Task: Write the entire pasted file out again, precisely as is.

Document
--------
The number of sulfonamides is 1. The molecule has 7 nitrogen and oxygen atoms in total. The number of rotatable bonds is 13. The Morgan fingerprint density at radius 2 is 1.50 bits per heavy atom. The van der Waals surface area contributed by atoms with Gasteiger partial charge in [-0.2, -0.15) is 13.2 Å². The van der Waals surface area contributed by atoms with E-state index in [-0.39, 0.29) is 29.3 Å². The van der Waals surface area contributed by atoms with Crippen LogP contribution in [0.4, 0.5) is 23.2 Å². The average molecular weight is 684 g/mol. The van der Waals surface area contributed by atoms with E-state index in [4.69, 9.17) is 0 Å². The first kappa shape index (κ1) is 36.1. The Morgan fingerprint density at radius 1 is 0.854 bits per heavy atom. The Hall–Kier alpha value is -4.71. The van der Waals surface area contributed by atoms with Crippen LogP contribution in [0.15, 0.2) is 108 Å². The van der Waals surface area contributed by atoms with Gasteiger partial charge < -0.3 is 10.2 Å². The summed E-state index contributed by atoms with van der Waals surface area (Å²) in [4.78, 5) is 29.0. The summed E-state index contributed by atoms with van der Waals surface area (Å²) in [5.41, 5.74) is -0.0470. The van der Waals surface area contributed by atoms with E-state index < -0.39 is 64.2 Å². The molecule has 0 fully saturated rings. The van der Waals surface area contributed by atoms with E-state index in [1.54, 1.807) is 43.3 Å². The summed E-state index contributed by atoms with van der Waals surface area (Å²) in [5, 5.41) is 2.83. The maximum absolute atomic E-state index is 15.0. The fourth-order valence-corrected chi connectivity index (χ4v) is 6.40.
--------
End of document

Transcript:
The number of sulfonamides is 1. The molecule has 7 nitrogen and oxygen atoms in total. The number of rotatable bonds is 13. The Morgan fingerprint density at radius 2 is 1.50 bits per heavy atom. The van der Waals surface area contributed by atoms with Gasteiger partial charge in [-0.2, -0.15) is 13.2 Å². The van der Waals surface area contributed by atoms with E-state index in [-0.39, 0.29) is 29.3 Å². The van der Waals surface area contributed by atoms with Crippen LogP contribution in [0.4, 0.5) is 23.2 Å². The average molecular weight is 684 g/mol. The van der Waals surface area contributed by atoms with E-state index in [4.69, 9.17) is 0 Å². The first kappa shape index (κ1) is 36.1. The Morgan fingerprint density at radius 1 is 0.854 bits per heavy atom. The Hall–Kier alpha value is -4.71. The van der Waals surface area contributed by atoms with Crippen LogP contribution in [0.15, 0.2) is 108 Å². The van der Waals surface area contributed by atoms with Gasteiger partial charge < -0.3 is 10.2 Å². The summed E-state index contributed by atoms with van der Waals surface area (Å²) in [4.78, 5) is 29.0. The summed E-state index contributed by atoms with van der Waals surface area (Å²) in [5.41, 5.74) is -0.0470. The van der Waals surface area contributed by atoms with E-state index < -0.39 is 64.2 Å². The molecule has 0 fully saturated rings. The van der Waals surface area contributed by atoms with E-state index in [1.54, 1.807) is 43.3 Å². The summed E-state index contributed by atoms with van der Waals surface area (Å²) in [5, 5.41) is 2.83. The maximum absolute atomic E-state index is 15.0. The fourth-order valence-corrected chi connectivity index (χ4v) is 6.40.